Search Site   
Current News Stories

Climate change study examines economic effect

AFBF: High prices for calves, fed cattle will continue through 2015

Lower cotton price likely to limit season’s seeded acres

Network lets Indiana farms test practices toward water quality

Livestock logging technology spreading throughout Indiana

Midwest farmland still selling, though buyers more choosy

Seed giants hedging corn with soybeans

Youth safety on farms the top priority at national symposium

Multiple test brands make showing of 70s-bushel soybeans

Indiana corn test victor leads with more than 250 bushels

An Indiana soybean test is helped by late planting

News Articles
Search News  
Known for military use, the Jeep is no stranger to farms
Back on Aug. 2-4, 2012, at the Tippecanoe Steam & Gas Power Show in West Lafayette, Ind., there was a rare sight: John Haan with his 1961 Jeep FC (forward control) 170 DRW. This particular model is basically a truck, which was produced first by Willys then by Kaiser Jeep.

The model was built between 1956 and 1965. John’s Jeep looks a lot like a Volkswagen van with the cab-over design. The FC 170 DRW model came as a one-short-ton, dual-wheeled rear axle model with a 120-inch load bed and a gross weight of 8,000 or 9,000 pounds.

The story behind the truck is an interesting one; the Jeep was originally purchased in May 1961 from Prentiss Truck Sales of Lafayette by Paul Booker, of Romney, Ill. “Paul Booker was a farmer. The bed was placed to take feed to livestock,” John explained. 

“It had a nine-foot stake side bed, originally.”

Booker had the original bed removed, modified the vehicle and had a new bed and hoist installed at Linden, Ind., by Clark Body.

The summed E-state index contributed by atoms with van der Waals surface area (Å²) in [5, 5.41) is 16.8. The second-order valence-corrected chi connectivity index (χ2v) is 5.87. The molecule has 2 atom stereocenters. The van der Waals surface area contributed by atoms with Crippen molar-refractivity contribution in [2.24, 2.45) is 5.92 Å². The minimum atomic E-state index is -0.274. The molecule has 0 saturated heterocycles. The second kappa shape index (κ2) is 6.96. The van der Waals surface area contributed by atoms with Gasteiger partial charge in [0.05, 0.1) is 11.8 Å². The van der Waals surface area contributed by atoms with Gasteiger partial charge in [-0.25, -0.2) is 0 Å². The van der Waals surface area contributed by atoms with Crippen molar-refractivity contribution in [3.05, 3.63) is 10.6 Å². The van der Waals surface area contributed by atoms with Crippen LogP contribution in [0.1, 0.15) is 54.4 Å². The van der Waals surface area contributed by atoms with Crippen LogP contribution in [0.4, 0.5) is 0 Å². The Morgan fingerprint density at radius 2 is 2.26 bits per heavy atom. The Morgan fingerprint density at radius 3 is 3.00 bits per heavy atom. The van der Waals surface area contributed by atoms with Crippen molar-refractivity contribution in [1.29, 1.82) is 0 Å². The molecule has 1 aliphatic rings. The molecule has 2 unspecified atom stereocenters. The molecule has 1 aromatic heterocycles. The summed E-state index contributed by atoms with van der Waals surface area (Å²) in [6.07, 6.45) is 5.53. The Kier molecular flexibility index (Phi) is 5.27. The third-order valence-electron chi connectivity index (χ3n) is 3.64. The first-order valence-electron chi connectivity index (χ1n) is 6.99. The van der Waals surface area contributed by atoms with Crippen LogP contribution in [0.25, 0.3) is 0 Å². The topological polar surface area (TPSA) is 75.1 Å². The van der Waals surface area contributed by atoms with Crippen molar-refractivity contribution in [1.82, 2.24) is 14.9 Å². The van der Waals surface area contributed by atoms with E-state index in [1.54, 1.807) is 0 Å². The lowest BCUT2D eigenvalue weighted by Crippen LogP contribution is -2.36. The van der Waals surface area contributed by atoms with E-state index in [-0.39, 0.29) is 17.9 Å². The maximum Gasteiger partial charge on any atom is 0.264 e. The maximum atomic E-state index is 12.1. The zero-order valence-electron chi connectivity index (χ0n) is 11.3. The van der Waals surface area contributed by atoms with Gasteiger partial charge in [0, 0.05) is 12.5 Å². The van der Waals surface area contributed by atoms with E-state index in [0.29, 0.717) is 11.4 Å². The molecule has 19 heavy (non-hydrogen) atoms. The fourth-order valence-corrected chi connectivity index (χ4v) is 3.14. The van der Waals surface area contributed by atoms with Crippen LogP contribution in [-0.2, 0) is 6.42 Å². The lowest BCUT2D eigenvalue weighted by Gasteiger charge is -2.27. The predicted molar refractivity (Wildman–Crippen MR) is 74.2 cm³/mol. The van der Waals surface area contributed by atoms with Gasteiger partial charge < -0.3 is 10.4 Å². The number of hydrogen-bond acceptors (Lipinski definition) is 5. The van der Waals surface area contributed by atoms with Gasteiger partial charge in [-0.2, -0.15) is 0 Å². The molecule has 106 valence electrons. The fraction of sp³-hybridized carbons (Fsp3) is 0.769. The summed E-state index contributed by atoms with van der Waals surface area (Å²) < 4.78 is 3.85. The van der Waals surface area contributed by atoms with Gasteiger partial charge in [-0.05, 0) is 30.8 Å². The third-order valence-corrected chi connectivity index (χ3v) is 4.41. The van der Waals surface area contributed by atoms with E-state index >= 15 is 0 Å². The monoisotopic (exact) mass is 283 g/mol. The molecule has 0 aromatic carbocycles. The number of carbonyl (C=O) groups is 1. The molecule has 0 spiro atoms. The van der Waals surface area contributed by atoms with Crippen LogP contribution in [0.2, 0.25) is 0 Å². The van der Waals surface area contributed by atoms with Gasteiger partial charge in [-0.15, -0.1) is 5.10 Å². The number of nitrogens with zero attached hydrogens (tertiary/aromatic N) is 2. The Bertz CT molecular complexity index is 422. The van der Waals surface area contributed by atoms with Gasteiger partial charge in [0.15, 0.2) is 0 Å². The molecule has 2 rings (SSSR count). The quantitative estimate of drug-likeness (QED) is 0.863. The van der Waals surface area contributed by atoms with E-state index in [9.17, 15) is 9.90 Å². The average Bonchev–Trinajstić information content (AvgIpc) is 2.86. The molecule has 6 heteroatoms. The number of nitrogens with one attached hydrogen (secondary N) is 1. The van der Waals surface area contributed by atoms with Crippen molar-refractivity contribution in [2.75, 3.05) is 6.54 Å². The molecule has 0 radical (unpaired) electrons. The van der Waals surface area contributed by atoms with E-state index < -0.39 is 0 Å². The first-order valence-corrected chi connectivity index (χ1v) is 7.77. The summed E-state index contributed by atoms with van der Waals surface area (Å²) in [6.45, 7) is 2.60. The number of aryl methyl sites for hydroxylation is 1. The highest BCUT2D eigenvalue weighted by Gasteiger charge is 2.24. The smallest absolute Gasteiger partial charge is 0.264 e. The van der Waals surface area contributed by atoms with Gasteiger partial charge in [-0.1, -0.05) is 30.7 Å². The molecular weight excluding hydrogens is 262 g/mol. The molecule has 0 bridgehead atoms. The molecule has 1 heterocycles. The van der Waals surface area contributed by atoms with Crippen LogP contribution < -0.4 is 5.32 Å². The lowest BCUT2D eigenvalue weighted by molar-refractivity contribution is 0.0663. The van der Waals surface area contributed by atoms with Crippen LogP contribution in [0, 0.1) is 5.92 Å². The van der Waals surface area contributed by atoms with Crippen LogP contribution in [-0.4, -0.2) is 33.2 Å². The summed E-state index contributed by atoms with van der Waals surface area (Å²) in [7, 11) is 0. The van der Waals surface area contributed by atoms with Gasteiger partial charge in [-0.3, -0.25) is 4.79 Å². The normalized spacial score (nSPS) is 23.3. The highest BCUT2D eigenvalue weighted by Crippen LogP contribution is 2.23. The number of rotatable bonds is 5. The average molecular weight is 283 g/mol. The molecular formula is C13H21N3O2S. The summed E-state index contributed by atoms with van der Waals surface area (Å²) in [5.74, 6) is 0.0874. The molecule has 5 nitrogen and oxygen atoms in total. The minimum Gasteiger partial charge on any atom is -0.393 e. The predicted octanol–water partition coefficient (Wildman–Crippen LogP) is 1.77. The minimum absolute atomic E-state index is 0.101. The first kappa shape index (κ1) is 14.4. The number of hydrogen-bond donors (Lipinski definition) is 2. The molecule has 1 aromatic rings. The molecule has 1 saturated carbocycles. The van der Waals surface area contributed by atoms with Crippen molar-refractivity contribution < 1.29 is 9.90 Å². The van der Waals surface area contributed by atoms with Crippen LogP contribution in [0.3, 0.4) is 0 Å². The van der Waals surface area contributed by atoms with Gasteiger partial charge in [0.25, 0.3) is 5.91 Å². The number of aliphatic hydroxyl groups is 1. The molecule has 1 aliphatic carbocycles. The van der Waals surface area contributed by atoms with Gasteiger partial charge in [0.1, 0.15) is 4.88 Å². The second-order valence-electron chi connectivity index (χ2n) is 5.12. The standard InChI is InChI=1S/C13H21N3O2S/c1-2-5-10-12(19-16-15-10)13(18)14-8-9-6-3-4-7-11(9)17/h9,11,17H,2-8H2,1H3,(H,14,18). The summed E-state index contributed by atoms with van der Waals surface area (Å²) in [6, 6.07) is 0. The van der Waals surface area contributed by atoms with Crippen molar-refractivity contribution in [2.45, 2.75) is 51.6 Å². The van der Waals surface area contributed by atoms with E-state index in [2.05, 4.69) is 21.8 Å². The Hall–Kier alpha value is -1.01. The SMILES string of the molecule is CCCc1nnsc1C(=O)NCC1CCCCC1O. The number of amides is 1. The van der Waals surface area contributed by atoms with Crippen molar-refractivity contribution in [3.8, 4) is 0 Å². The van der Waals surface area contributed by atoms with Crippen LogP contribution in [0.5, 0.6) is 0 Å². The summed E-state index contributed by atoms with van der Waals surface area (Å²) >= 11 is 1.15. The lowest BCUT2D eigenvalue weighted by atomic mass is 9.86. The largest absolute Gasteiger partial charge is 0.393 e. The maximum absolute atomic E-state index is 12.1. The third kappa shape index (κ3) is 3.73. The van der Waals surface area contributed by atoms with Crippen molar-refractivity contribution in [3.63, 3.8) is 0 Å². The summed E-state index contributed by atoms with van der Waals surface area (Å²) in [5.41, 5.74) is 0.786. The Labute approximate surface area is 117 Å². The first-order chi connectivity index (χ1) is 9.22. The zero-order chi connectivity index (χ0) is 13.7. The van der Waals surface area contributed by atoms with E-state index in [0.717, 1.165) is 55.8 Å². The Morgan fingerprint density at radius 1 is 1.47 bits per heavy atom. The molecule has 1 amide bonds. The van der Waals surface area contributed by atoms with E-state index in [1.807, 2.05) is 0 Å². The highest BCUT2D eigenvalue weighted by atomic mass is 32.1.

The box bed was removed and Clark Body – an outside supplier of specialized Jeep bodies – fitted the vehicle with a dump body.
The DRW means dual-wheeled rear axle, a feature that allows Jeeps to move easily over fields, which worked well for Paul when he delivered feed to his herd. This is just one example of a Jeep being used in a farming environment; in fact, Willys’ involvement with farming and tractors started long before the Jeep was ever developed.

Right after World War I tractors began to replace the horse on the farm and John N. Willys, along with several partners, purchased the Moline Plow Co., and Willys-Overland produced, then went on to build, the Universal Tractor.  This plow/tractor was a little over 12 feet long and four feet wide, and weighed in at more than 3,000 pounds. John Willys sold out in 1920 to his partners.

World War II was the impetus for the production of the Jeep for military use, but it was being tested on the farm as early as 1942. 
According to the CJ3A Information website, on April 13-15, 1942, the USDA tested two military Jeeps as light tractors performing several farm tasks. It was determined the vehicle would be highly useful on the farm, but was not suitable for cultivation, since the Jeep was not tall enough to pass over the growing crops and the track width did not properly align with rows.

Although this model was often manufactured overseas, Paul’s 1961 FC spent its working life in Indiana, not far from Brookston, where John Haan grew up. The Jeep remained on Paul’s farm until John purchased it in 2010 from an estate sale. When he bought the Jeep, it had only 17,300 miles on it.

He found the vehicle in the corner of a shed; the auctioneer stated the transmission was locked up, but that wasn’t an issue for this talented farmer. John explained, “I said I could fix that.”
After taking it home, he replaced the brakes, wheel cylinders, re-cored the radiator, cleaned the fuel system, rebuilt the generator and cleaned and painted the frame. 

John said although he is a farmer, he didn’t need the Jeep as a farm vehicle – he saw it as a recreational purpose vehicle.
“I use it as a toy. I had a street rod and Model T Ford I sold over the years, and now I needed something to play with,” he pointed out.

Readers with questions or comments for Cindy Ladage may write to her in care of this publication.